Living the dream

Let’s face it, every freelancer dreads their job on a daily basis.

You may believe we’re living the dream. It must be so relaxing to be your own boss, even if you do have to give almost a quarter of every one of your invoices to a third-party website you’re being forced to use because it’s almost impossible to start a business by yourself these days. We’re not living the dream.

Even though nine out of ten clients don’t read our requirements, they’re typically nice people. Happy to wait for work, not in any rush, glad they’ve found someone with some skill to do the work they don’t want to do themselves, or they’re being paid to find someone else to do.

And then there’s the 10%. Those clients who are just utterly awful. I’m being as nice as possible about this crowd, but I’m going to go into some solid detail about why I sometimes detest my job, despite the fact that I’m technically “living the dream” and doing the one thing I kind of went to university for four years to do.

Those absolute one-in-ten clients who pop up out of nowhere demand high amounts of work for very little pay, disregarding how long it takes to work on large projects, and then mess around for months wasting your time while you work with clients that don’t make you want to jump off of a cliff.

Back in March I was a little low on cash, hunting through the job boards of the freelancer website I get almost all of my work from, and willing to do almost anything to get some quick pay. I happened across a job that was offering $350 to rewrite 50 short articles. Yes, that’s $7 an article for the mathematically quick-minded among you. And yes, I sent across my proposal, because when you freelance for a living, sometimes you’re basically running yourself over with a fully loaded truck, begging for scraps and far too far into an overdraft you shouldn’t have.

Well, I had rent to pay and none of my usual clients had contacted me yet that month, so that’s where this story really starts.

The guy accepts, happy to have found an unwitting writer to rewrite thousands upon thousands of words for the kind of money people earn in a few hours doing jobs I’ve never understood. He replies a couple of days later, already odd, and gives me the lowdown.

I don’t hear anything else for months. The days pass, then the weeks, then the months, and – well, you get the idea. It’s July, basically. I’m saying it became July, four months later, and he finally got back to me.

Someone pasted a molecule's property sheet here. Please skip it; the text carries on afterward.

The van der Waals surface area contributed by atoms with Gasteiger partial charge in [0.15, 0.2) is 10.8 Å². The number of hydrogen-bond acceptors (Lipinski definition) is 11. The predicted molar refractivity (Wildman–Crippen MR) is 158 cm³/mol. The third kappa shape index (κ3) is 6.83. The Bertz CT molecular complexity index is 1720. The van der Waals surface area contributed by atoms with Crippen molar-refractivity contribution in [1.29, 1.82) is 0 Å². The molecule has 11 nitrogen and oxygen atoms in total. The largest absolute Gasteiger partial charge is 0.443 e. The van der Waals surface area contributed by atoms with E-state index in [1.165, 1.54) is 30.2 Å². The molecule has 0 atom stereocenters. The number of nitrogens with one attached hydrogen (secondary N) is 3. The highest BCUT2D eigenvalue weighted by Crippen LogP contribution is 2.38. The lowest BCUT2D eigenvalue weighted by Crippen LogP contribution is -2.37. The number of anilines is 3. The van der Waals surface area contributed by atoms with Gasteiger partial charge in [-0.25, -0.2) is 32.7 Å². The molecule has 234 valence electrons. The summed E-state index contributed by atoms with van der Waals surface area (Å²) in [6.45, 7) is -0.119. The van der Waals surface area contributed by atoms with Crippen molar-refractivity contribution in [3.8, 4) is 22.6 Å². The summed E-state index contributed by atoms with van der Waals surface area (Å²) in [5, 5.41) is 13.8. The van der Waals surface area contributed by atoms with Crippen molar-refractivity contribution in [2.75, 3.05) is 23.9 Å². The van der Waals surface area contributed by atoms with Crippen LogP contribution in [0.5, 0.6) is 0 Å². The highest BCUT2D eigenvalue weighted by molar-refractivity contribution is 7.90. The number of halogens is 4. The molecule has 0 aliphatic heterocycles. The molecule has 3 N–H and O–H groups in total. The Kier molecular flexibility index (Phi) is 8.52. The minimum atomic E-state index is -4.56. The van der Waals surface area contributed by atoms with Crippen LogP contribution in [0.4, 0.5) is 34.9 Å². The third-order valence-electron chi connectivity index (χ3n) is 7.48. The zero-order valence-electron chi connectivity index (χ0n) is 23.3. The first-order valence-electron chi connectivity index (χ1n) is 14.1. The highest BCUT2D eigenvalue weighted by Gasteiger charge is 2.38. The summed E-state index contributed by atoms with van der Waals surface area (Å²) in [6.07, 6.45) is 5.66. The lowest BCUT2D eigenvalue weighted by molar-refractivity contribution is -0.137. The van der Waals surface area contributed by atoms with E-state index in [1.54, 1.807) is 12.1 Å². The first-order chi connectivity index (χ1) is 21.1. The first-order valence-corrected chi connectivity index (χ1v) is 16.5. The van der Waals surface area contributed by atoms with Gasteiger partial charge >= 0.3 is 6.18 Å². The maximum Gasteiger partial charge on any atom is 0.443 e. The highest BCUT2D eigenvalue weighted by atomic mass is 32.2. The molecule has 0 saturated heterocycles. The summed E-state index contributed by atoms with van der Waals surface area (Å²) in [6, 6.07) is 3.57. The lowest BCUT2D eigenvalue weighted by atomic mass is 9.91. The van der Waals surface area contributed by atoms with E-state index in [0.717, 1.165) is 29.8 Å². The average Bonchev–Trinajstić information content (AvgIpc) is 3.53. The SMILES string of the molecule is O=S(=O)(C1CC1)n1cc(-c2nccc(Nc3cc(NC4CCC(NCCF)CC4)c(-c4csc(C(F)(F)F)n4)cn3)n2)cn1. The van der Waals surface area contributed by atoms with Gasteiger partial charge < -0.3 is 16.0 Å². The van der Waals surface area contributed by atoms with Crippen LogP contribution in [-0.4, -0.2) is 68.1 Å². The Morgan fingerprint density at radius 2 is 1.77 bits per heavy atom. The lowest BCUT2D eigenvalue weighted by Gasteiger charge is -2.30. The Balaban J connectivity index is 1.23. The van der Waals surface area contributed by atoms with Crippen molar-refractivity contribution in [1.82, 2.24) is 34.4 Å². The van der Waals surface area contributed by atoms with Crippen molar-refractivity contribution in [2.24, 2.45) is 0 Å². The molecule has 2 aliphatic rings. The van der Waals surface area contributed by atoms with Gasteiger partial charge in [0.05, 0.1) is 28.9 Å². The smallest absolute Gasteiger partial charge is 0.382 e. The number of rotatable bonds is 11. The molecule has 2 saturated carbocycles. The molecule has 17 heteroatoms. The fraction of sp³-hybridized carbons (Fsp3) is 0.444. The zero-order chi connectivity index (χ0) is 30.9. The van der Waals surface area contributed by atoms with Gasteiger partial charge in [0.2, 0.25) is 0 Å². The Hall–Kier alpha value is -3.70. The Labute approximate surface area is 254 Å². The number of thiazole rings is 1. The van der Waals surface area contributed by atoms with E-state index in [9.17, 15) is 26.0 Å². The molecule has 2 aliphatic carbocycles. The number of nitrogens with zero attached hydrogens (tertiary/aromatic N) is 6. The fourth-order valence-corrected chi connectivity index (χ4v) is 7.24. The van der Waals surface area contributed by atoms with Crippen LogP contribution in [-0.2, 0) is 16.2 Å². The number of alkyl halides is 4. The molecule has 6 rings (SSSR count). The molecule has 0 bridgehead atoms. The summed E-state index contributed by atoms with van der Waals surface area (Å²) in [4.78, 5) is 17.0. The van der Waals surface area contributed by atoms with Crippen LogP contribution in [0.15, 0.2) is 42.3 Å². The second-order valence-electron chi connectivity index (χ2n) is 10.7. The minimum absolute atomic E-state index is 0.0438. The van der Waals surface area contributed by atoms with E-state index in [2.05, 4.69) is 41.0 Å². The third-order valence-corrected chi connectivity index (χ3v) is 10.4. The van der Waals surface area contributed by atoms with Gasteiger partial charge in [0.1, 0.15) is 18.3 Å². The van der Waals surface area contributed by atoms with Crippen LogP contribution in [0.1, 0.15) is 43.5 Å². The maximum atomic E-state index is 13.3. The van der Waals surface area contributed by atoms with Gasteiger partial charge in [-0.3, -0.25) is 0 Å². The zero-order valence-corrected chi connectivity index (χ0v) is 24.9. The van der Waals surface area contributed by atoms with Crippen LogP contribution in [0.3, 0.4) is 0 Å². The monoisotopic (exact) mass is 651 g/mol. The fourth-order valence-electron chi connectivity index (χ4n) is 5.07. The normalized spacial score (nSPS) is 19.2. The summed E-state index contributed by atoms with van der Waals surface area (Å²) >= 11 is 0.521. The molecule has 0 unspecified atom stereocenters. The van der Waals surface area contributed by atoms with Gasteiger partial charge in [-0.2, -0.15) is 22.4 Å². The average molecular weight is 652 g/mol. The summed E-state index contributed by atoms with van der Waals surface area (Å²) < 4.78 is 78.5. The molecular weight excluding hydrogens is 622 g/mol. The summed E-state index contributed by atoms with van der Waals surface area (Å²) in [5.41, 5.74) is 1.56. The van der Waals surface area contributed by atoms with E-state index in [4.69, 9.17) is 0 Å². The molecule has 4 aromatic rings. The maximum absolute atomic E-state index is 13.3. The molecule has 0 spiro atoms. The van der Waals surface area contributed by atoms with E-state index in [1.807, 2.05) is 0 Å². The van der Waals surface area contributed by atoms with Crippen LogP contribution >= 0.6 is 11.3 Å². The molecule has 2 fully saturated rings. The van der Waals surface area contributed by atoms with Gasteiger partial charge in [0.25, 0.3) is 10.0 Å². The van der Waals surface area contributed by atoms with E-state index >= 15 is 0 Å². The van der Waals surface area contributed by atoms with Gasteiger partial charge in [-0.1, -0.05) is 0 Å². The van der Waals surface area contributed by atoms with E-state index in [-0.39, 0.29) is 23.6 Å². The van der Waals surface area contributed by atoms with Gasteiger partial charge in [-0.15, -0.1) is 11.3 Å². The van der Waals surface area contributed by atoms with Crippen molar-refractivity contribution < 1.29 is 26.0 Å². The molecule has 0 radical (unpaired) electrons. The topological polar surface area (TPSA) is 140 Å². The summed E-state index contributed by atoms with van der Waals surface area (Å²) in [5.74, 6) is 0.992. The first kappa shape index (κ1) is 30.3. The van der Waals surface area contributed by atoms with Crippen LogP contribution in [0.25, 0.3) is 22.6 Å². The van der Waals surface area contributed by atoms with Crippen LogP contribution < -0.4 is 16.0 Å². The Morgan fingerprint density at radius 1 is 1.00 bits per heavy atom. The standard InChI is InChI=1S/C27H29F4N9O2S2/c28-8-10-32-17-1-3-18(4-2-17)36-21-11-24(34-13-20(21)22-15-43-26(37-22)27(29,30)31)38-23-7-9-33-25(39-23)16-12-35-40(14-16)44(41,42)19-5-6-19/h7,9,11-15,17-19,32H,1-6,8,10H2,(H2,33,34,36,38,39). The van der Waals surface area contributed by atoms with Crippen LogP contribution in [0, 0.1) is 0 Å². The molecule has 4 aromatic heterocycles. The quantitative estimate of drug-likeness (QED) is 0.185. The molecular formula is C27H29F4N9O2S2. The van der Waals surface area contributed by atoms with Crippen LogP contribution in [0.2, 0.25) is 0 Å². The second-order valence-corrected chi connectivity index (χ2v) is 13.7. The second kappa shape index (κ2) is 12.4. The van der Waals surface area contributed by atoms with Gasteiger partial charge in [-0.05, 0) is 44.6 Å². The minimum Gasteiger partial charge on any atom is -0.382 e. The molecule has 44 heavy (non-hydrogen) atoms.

To tell me that he’d been unwell and would have the articles to me in a few days. The articles that should have already been ready to go and sent to me four months prior.

Two more weeks pass. At this point, I’m getting a bit more than just uncertain, you know? I’ve passed through my “I’m broke again” stage, made some cash, my bills and rent are up to date, I’m just doing my usual month-to-month. He comes back, shoots me 26 of the 50 articles, and says the others will be ready by the weekend; three days away.

Again, remember those articles that were all ready to go? The ones that the job advert was for in the first place? Yeah, me too.

So I wait. I’m half playing ‘the game’ now; seeing what he’ll do, if he’ll contact me and when, what he’ll say. Guy seems either sketchy or like he doesn’t care/doesn’t know what he’s doing. The money is still sat in the escrow, but I’m not really focused on it any more and just wondering what will happen next.

A month passes. The download link for the articles is broken now, and I need it again, so I request it and he gets, as I thought, a bit snappy. Wondering if I can work faster because he needs the pieces soon.

Wait. He needs the pieces I got a few weeks ago after waiting for them for four months? Alright, but what about the other half of the pieces I didn’t receive? Well, I asked about them. Three times. Including in my direct reply to the message he sent me asking for me to work faster.

No reply. Nothing. Nada.

I wait, again. I’ve lost all trust and respect for this guy. The couple of messages I’ve had have been rude, snappy, demanding, and he’s still refusing to acknowledge that I don’t have all of the pieces yet.

When you’re mass rewriting articles that are all extremely similar, you want to have all of them so that you aren’t repeating yourself. And so you know how much work you’re actually doing for the amount you’re getting paid. Neither of these things I’ve been able to check because after what was, at that point, seven months, I still don’t have everything.

And then I get the most sarcastic, entitled message I’ve ever received: “Can I expect these any time by the end of the year?” I’ve paraphrased there, of course, because I’m not an idiot.

That was it for me. The huge gaps in communication, half of the work missing, and a demanding client paying less than pocket change for a project I got seven months ago? I’m out.

But it wasn’t that easy, and it took three days of sarcastic messages, the website’s support team getting involved, and me having to debunk anything this guy claimed I agreed to before the stream was shut down.

It was a beautiful day when that refund went through.

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